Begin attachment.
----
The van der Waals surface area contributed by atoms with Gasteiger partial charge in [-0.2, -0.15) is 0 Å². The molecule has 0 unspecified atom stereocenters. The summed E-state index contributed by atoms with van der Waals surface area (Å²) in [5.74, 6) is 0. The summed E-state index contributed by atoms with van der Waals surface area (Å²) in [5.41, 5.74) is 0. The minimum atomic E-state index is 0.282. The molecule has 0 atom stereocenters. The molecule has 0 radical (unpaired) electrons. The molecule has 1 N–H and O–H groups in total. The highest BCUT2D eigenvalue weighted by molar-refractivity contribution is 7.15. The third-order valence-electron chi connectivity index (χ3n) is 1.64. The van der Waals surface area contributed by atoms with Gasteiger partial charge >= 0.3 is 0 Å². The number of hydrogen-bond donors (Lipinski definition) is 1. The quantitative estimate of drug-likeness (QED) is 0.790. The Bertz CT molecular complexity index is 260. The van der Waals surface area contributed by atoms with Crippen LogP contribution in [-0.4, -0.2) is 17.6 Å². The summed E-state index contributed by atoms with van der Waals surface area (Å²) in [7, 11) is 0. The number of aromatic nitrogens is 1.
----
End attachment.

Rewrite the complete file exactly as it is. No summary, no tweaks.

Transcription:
The van der Waals surface area contributed by atoms with Gasteiger partial charge in [-0.2, -0.15) is 0 Å². The molecule has 0 unspecified atom stereocenters. The summed E-state index contributed by atoms with van der Waals surface area (Å²) in [5.74, 6) is 0. The summed E-state index contributed by atoms with van der Waals surface area (Å²) in [5.41, 5.74) is 0. The minimum atomic E-state index is 0.282. The molecule has 0 atom stereocenters. The molecule has 0 radical (unpaired) electrons. The molecule has 1 N–H and O–H groups in total. The highest BCUT2D eigenvalue weighted by molar-refractivity contribution is 7.15. The third-order valence-electron chi connectivity index (χ3n) is 1.64. The van der Waals surface area contributed by atoms with Gasteiger partial charge >= 0.3 is 0 Å². The number of hydrogen-bond donors (Lipinski definition) is 1. The quantitative estimate of drug-likeness (QED) is 0.790. The Bertz CT molecular complexity index is 260. The van der Waals surface area contributed by atoms with Crippen LogP contribution in [-0.4, -0.2) is 17.6 Å². The summed E-state index contributed by atoms with van der Waals surface area (Å²) in [7, 11) is 0. The number of aromatic nitrogens is 1.